What do the short (21-25 nucleotides long) utilize RNA molecules, siRNA and miRNA do? What are the three mechanisms that allow them to do this?

A

siRNA (small interfering RNA) and miRNA (microRNA) inhibit the expressino of homologous genes via at least 3 mechanisms:

  1. mRNA degradation
  2. Inhibition of translation
  3. Inhibition of transcription
19
Q

How was RNA interference (RNAi) discovered?

A

By observing RNA silencing, a gene incorporated into the genome (a transgene) could not only induce or stimulate gene activity but could also inhibit the expression of homologous sequences.

In a flower a extra copy of a pigment gene (transgenes) added by researchers made parts of the flower turn white, rather than have more colour.

20
Q

What does double stranded RNA do in RNAi?

A

dsRNA triggers suppression of a gene in a homology dependent manner

21
Q

What are siRNA and miRNA made from? How does this cause gene regulation?

A
  1. Cleavage of double stranded RNA by the Dicer enzyme.
  2. The siRNAs are then combined with protein complex RISC and pair with complementary sequences on mRNA
  3. The RNA-induced silencing complex (RISC) is made, which cleaves the mRNA and causes it to degrade
22
Q

How is gene regulation by inhibition of translation done?

A
  1. Other double stranded regions of RNA molecules are cleaved by Dicer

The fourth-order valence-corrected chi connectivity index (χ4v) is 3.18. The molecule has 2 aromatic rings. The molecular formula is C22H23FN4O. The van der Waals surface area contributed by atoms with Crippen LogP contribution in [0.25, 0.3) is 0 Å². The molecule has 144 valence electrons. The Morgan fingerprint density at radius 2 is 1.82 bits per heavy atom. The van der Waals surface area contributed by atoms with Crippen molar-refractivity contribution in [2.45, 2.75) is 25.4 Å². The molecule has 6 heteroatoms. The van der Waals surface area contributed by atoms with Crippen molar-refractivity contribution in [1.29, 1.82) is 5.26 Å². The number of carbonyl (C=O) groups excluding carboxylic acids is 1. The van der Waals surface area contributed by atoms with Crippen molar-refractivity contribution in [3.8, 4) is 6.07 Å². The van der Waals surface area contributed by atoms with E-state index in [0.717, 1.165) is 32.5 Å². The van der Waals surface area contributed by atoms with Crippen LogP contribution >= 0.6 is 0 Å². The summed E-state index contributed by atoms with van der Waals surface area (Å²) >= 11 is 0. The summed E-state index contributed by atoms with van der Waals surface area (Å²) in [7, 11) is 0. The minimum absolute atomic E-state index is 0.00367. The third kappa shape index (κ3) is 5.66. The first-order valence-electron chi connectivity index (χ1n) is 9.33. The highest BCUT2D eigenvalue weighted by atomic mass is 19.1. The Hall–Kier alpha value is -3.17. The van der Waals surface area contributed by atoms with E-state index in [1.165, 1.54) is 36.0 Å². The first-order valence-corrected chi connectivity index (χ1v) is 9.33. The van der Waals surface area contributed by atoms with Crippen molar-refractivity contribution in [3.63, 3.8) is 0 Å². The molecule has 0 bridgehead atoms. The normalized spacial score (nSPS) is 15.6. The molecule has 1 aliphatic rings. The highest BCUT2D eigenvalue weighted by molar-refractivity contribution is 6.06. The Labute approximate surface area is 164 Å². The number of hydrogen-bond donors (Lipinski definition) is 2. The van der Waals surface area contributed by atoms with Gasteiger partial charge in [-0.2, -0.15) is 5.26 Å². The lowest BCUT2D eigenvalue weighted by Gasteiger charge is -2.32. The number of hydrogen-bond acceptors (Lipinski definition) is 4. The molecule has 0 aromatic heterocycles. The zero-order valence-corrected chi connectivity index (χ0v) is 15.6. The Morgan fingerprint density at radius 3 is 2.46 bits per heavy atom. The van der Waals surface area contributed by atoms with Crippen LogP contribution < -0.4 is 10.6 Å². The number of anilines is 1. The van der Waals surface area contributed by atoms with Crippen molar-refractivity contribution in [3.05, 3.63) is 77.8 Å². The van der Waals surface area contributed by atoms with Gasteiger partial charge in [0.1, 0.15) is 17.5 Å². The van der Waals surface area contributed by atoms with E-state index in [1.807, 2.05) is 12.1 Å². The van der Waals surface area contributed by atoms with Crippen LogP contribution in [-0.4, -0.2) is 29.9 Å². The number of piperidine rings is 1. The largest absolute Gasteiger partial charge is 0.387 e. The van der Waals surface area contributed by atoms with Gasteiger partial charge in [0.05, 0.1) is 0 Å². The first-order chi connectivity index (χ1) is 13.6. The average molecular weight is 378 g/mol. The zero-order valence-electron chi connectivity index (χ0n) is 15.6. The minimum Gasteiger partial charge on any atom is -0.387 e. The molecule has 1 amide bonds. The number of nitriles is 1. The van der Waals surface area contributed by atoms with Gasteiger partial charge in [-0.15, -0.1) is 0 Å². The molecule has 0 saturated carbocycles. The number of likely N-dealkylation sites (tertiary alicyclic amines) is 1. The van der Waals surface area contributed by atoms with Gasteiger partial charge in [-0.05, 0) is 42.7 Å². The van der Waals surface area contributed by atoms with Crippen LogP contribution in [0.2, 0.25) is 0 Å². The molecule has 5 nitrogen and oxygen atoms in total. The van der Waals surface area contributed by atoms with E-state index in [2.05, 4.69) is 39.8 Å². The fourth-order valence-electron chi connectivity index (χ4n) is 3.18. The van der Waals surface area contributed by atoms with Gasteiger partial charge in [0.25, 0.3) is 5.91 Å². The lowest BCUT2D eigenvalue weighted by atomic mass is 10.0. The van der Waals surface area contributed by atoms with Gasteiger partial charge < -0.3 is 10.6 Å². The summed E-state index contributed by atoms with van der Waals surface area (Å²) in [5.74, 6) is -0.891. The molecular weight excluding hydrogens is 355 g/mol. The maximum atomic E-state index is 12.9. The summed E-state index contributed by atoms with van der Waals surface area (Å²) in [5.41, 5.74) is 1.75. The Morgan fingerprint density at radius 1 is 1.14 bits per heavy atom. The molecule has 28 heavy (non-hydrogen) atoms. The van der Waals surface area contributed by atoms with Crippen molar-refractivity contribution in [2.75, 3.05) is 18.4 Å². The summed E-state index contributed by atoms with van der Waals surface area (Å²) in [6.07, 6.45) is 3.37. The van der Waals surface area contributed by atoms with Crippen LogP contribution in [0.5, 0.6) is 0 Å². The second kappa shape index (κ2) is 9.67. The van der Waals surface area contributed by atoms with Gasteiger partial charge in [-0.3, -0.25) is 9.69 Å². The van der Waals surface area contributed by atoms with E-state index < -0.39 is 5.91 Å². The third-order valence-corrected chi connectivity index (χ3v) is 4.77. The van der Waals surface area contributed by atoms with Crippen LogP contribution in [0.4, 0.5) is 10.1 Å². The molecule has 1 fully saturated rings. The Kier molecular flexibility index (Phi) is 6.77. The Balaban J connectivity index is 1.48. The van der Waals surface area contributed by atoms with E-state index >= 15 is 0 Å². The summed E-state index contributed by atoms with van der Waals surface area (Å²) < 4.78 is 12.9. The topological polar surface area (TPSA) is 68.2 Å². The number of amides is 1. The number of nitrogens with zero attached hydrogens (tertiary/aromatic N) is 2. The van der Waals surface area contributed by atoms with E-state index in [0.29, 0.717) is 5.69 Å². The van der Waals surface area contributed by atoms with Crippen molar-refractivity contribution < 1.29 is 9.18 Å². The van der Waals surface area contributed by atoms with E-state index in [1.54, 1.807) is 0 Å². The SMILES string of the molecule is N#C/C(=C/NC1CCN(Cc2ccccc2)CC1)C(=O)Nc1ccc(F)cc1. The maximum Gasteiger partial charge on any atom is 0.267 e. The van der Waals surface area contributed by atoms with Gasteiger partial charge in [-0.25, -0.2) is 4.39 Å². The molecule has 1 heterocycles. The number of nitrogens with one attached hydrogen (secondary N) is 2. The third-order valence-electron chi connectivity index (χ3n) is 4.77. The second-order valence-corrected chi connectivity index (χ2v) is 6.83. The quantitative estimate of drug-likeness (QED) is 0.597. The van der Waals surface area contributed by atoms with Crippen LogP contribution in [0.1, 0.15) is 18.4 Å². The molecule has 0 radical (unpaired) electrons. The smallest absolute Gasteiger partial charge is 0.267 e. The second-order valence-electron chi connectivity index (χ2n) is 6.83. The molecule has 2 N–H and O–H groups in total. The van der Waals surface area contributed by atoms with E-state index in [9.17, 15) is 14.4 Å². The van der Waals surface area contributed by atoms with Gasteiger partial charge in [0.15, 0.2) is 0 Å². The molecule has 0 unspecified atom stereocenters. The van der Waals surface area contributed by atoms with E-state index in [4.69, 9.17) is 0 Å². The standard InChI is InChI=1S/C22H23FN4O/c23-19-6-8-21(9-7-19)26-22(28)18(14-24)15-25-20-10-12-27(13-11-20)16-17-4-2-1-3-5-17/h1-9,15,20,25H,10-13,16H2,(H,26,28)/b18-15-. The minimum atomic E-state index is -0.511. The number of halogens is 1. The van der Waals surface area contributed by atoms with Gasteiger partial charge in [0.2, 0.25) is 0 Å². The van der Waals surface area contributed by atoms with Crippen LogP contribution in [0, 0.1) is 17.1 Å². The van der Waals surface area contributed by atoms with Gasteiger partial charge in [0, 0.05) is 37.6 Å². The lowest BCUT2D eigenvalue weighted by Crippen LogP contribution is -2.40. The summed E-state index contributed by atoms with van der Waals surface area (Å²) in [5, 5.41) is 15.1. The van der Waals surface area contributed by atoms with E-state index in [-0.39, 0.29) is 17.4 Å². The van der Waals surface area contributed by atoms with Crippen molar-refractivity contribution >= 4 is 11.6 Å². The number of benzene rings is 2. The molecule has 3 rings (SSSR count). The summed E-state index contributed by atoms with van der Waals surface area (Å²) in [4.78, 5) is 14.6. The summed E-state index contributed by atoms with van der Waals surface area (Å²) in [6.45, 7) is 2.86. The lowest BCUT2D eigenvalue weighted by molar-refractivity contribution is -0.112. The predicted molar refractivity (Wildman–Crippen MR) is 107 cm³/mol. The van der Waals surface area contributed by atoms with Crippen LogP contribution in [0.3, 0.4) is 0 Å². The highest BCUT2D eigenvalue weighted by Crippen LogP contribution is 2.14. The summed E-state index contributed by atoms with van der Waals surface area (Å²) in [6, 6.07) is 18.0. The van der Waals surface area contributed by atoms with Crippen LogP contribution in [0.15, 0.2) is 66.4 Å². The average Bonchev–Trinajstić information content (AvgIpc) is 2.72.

2. This produces microRNAs (miRNA)
  3. Some miRNAs combine with protein complex RISC and pair imperfectly with an mRNA
  4. Which leads to the inhibition of translation
23
Q

How is gene regulation by inhibition of transcription done? What is RITS?

A
  1. Other miRNAs attach to complementary sequences in DNA and attract methylating enzyme (RITS is a miRNA that attaches to do this)
  2. Methylating the DNA or histones inhibits the transcription

RITS = RNA transcriptional silencing

24
Q

What percent of genes are thought to be regulated by RNAi? When is RNAi most important?

A

30%. During development

25
Q

Why might RNAi have evolved?

A

As a defence mechanism for silencing invading transposable elements

26
Q

Identify four ways to vary the products of genes and how they are expressed:

A

Alternative splicing

Alternative 3’ cleavage & polyA sites

RNA editing

RNA interference